Galvanic corrosion is the damage caused when two different metals are in electrical contact with each other, in the presence of an electrolyte under corrosive conditions, leading to corrosion of the more active metal.
The process of galvanic corrosion is only possible under the following conditions:
- The presence of two different electrochemical metals or alloys.
- The metals must be in electrical contact with each other.
- The metals are exposed to an electrolyte.
The scientific definition refers to the electrode potentials of different metals or alloys or their tendency to become active in the presence of an electrolyte. The more active (less noble) metals form an anode, while the less active (more noble) metals take the cathode position. The electrolyte triggers ion migration, moving metal ions from the anode to the cathode. This reaction causes the anode metal to corrode more quickly while the cathode metal corrodes more slowly, or not at all.
The most common example of galvanic corrosion occurs in corrugated iron, which has a core sheet of iron or steel and a protective coating of zinc. When the zinc coating is damaged, the underlying metal is safe because zinc is less noble and will be corroded first. Only once the zinc layer has been entirely corroded will the core metal be susceptible to attack. With a traditional tin can, the opposite process occurs. Tin is more noble than the underlying steel, so when the tin layer is damaged, the steel beneath is quickly corroded.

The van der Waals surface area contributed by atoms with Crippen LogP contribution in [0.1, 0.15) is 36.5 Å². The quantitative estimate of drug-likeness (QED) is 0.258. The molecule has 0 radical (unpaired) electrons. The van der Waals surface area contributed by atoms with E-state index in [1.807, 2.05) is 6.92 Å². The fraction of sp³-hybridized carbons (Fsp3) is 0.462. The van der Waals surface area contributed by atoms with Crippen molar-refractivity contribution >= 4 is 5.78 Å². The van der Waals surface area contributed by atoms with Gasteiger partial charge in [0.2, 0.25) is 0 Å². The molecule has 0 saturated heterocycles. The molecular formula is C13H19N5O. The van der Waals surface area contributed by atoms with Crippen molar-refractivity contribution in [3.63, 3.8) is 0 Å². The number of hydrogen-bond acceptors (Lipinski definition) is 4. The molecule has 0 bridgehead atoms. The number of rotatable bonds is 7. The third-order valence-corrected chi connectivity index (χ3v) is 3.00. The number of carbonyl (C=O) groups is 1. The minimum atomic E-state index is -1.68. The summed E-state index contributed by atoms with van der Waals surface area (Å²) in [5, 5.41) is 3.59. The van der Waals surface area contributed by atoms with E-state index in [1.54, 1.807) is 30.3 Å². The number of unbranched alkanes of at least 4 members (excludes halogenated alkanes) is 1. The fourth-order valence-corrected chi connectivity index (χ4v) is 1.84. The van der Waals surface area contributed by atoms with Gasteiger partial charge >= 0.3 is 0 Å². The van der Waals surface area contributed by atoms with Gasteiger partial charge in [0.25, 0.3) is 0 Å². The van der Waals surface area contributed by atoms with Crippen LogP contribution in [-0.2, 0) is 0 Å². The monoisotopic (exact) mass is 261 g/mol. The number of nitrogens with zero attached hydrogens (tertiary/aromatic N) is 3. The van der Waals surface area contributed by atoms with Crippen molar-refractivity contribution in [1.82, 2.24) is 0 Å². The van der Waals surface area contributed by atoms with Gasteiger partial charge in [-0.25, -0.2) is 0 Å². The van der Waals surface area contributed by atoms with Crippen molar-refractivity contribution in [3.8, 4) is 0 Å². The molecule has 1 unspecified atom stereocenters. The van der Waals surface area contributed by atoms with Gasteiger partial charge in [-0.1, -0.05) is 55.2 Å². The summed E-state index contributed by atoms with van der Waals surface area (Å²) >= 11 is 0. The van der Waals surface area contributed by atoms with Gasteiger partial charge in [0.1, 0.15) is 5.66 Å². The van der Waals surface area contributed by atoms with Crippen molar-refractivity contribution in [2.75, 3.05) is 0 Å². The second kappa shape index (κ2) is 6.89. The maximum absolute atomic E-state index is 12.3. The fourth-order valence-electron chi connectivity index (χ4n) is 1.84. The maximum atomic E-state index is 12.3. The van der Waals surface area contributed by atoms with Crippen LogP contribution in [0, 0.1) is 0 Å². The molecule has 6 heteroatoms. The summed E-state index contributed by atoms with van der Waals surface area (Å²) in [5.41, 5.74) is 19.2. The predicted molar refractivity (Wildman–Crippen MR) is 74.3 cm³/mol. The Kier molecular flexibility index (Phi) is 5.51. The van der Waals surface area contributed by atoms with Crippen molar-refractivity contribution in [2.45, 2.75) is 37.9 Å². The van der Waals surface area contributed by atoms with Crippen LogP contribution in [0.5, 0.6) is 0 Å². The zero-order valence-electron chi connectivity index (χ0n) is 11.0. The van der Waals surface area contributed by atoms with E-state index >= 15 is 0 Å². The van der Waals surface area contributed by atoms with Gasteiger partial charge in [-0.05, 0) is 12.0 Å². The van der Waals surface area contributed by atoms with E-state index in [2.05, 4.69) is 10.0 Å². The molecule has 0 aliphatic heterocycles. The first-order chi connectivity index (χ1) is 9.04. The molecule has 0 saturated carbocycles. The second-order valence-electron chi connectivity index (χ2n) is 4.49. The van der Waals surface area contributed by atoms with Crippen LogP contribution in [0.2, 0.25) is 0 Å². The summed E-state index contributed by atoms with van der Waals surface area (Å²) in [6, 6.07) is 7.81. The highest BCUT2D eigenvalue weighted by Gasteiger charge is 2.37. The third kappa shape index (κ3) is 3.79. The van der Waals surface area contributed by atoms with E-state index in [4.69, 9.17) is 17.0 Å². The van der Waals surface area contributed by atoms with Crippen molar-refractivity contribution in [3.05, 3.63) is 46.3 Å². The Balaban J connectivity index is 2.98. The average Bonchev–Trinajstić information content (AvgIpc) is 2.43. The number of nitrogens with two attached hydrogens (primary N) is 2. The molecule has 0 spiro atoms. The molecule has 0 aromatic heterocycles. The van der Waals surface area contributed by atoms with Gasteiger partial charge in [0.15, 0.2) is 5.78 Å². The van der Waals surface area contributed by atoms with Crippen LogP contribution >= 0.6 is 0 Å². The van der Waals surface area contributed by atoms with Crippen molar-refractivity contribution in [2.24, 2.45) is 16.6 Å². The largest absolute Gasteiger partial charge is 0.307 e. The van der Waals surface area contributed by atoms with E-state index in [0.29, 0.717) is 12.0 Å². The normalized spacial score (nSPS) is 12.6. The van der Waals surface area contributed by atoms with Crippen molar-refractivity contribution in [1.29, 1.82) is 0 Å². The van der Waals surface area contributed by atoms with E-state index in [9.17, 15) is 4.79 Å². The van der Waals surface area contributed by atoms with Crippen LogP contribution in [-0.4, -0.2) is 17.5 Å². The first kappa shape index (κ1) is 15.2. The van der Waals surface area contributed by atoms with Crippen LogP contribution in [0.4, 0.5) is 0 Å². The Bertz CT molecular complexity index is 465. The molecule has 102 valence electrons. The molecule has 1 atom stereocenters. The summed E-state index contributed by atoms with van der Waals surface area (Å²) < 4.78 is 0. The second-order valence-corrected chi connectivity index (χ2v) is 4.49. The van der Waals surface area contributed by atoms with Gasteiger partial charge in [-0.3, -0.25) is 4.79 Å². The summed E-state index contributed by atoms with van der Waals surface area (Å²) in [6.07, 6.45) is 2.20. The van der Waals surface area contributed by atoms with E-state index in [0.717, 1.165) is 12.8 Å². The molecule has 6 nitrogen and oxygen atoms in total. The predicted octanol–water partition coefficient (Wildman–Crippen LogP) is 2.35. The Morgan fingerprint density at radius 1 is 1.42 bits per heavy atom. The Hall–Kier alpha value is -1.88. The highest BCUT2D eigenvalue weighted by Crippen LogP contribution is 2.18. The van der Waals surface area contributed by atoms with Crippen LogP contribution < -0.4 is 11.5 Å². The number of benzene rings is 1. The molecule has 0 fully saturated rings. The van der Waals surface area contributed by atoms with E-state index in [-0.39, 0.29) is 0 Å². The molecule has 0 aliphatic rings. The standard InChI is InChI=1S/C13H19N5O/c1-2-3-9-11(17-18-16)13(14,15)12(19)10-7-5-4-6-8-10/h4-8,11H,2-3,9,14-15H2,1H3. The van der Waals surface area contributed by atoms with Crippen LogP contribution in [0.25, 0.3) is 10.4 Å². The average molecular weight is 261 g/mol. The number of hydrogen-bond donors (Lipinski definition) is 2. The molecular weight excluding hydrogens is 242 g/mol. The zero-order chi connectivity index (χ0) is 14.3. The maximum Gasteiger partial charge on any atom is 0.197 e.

Galvanic corrosion is usually avoided, but in some cases, it’s a necessary process. In house-hold batteries, for example, corrosion of the carbon-zinc cells within are an essential part of the battery producing electricity. The cathodic process is also used to preserve buried structures and hot water storage tanks.
Now that we understand what galvanic corrosion is and what causes it, we can determine how to prevent it from damaging the metal components that are essential to our business, particularly the metal fasteners such as bolts, screws, and welds.
The simplest way to protect metal components is to match their electrode potentials by using similar metals for all productions. If it’s impossible to match the surface metal on the fastener with the metal it is fastening to, then coating or electroplating can be employed. Stainless steel studs, (316), for example, can be protected with a zinc coating.
Keeping two different metals apart can be achieved with several insulation techniques. Using non-conductive materials such as glass, rubber or plastic to separate the various electrode potentials is an efficient solution. Greasing or oiling removes the possibility of metal being in contact with an electrolyte and without an electrolyte, galvanic corrosion cannot take place.
Following these simple methods will keep your fasteners and metal components safe from galvanic corrosion. For more information and helpful tips, give the Bearing Centre team a call today!